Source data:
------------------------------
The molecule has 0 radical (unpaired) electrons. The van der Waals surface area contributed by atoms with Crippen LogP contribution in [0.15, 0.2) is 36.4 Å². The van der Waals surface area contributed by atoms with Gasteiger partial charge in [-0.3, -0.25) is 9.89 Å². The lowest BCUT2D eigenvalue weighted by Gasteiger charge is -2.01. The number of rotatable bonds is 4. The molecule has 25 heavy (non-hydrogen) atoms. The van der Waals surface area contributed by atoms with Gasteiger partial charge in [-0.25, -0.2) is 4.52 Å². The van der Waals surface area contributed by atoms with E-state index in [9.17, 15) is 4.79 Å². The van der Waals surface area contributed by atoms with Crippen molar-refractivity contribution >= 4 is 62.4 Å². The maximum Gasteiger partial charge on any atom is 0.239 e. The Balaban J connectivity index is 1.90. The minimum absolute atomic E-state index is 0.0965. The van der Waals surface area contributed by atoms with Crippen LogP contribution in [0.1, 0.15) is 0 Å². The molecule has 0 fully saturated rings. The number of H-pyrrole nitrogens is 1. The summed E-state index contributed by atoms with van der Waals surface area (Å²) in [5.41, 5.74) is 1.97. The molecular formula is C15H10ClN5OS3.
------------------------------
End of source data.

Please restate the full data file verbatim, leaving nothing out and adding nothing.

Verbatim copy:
The molecule has 0 radical (unpaired) electrons. The van der Waals surface area contributed by atoms with Crippen LogP contribution in [0.15, 0.2) is 36.4 Å². The van der Waals surface area contributed by atoms with Gasteiger partial charge in [-0.3, -0.25) is 9.89 Å². The lowest BCUT2D eigenvalue weighted by Gasteiger charge is -2.01. The number of rotatable bonds is 4. The molecule has 25 heavy (non-hydrogen) atoms. The van der Waals surface area contributed by atoms with Gasteiger partial charge in [-0.25, -0.2) is 4.52 Å². The van der Waals surface area contributed by atoms with E-state index in [9.17, 15) is 4.79 Å². The van der Waals surface area contributed by atoms with Crippen molar-refractivity contribution >= 4 is 62.4 Å². The maximum Gasteiger partial charge on any atom is 0.239 e. The Balaban J connectivity index is 1.90. The minimum absolute atomic E-state index is 0.0965. The van der Waals surface area contributed by atoms with Crippen LogP contribution in [0.1, 0.15) is 0 Å². The molecule has 0 fully saturated rings. The number of H-pyrrole nitrogens is 1. The summed E-state index contributed by atoms with van der Waals surface area (Å²) in [5.41, 5.74) is 1.97. The molecular formula is C15H10ClN5OS3.